The Guide to Self-Distribution or Using Labels

Digital Music Distribution Work

Over the recent years, music distribution has taken a new form. Listeners now have the option to purchase your CD from a record store, or simply stream them from sites like Spotify, Beatport, iTunes and MP3 Amazon.

Welcome to the world of digital music distribution.

If you believe getting signed to a record label is quite not right for you and wish to have more control over the distribution of your music, digital music distribution certainly is your best do-it-yourself route. This option allows you to distribute music to your own liking, and for a charge, you get to have added services like marketing and trend analysis from the digital distribution platform.

The Importance of Digitally Distributing Your Work

Nowadays, getting your music to physical stores will not cut it. You have to make it digitally available too. According to the IFPI report, 35% of the overall revenue of the music revenues came from online streaming. In Europe alone, streaming services already account 31% of the revenues. This means that if your music is not online and digital yet, you are probably going to be left unheard and left behind.

Benefits of Digital Music Distribution

  • Simple, Fast and Do-it-yourself. Taking this route proves to be simpler than having a label organize your music distribution. There are already a lot of music distribution platforms in the WorldWideWeb today, and their number is growing by the day. The likes of TuneCore, iMusician, DittoMusic and Symphonic Distribution allow artists to sign up to their services in a very efficient manner.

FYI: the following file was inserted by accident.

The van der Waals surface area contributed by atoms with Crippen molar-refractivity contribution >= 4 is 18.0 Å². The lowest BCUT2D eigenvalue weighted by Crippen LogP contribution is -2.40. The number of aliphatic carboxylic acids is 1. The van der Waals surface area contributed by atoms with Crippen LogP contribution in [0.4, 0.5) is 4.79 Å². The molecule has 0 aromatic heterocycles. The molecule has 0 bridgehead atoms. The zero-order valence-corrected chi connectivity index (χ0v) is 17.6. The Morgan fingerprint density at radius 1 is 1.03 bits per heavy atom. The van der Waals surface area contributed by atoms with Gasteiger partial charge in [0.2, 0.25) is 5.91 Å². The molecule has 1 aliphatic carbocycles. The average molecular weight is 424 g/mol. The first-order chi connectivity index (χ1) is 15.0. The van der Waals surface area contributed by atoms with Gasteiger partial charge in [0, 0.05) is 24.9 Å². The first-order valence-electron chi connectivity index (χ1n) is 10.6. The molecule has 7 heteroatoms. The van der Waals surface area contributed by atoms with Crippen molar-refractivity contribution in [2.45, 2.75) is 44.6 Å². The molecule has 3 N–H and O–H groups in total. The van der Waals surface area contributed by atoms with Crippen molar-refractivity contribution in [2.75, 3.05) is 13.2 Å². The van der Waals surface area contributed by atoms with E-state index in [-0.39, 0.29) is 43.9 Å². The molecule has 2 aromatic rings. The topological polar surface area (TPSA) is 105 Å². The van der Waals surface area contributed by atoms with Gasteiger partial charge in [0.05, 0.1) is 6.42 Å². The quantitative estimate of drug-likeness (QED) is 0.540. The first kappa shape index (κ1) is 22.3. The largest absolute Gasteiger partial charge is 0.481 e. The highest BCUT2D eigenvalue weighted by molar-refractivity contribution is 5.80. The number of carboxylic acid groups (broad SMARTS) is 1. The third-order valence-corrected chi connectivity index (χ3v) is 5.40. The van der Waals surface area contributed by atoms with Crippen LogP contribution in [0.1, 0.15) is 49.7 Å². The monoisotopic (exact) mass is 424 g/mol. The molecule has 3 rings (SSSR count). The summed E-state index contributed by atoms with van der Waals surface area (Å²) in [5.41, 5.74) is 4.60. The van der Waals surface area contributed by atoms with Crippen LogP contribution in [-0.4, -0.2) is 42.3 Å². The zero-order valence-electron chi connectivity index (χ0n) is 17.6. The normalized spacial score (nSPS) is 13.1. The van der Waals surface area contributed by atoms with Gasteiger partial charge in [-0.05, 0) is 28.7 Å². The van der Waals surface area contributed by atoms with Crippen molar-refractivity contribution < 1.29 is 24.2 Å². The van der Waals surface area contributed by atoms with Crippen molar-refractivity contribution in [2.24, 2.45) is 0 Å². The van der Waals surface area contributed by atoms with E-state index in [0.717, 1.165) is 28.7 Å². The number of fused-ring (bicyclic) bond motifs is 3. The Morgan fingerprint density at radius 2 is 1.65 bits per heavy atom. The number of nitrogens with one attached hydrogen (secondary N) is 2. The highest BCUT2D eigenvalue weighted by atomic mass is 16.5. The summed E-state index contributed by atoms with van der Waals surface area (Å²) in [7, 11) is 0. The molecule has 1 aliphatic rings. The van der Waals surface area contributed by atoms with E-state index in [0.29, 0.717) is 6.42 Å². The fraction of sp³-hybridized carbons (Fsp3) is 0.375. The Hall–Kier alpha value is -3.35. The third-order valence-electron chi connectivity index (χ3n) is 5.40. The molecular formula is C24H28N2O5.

Simply go to their website, create an account, pay the fees and upload your music.

  • Reaches hundreds of music stores and streaming providers. Many of these platforms claim that they can get their music out to 200-300+ stores ranging in size and niche.
  • Simple business model. If you are quite not that business-savvy and don’t want to deal with the complicated process involved with the major record companies, you can consider digital music distribution as a great alternative for it follows a relatively simple business model. You sign up for distribution, and choose between releasing a single track or an album (or both). Depending on the platform, each track can cost around $10 and album around $40. Many of these platforms will encourage you to release as much as track and albums as you like. 

You will then have to choose between paying a flat fee or opt for a cut in royalties. Some companies may also charge you with an annual fee. Be sure to read the fine print about the fees and charges of your chosen platform.

  • Added marketing and promotional services. Many of the digital music distribution platforms don’t just stop in the distribution per se, they can also provide added promotional and marketing services such as monetizing your Youtube channels, helping you find gigs, sync licensing, mastering and even graphic design. These services typically come when you are signed with a label, but you can now get them virtually without the middlemen.
  • Tracking your tracks performance. A lot of these service providers also provide you trending reports so you know how your tracks and albums are faring in the market.

Which is Which: the Record Label or Digital Music Distribution?

Unfortunately, there is no one-size-fits-all distribution mechanism. Different artists have different needs and a record label may work for one, while self-distribution may work for another. Regardless of what you choose, you still have other challenges to overcome, namely being one of the fish in the sea of fishes fighting to get attention from fans and listeners.

For instance, a record label could drop you anytime the fame wanes because they’re no longer making money from your music, while most of the digital music distribution platforms are unable to provide you with personalized marketing because their profit lies in getting more and more artists signed in to their services.

There are downsides and upsides to in getting either a record label or a digital service provider to distribute your music. What is more important is that you know and understand what your options entail in order to get your expectations in line.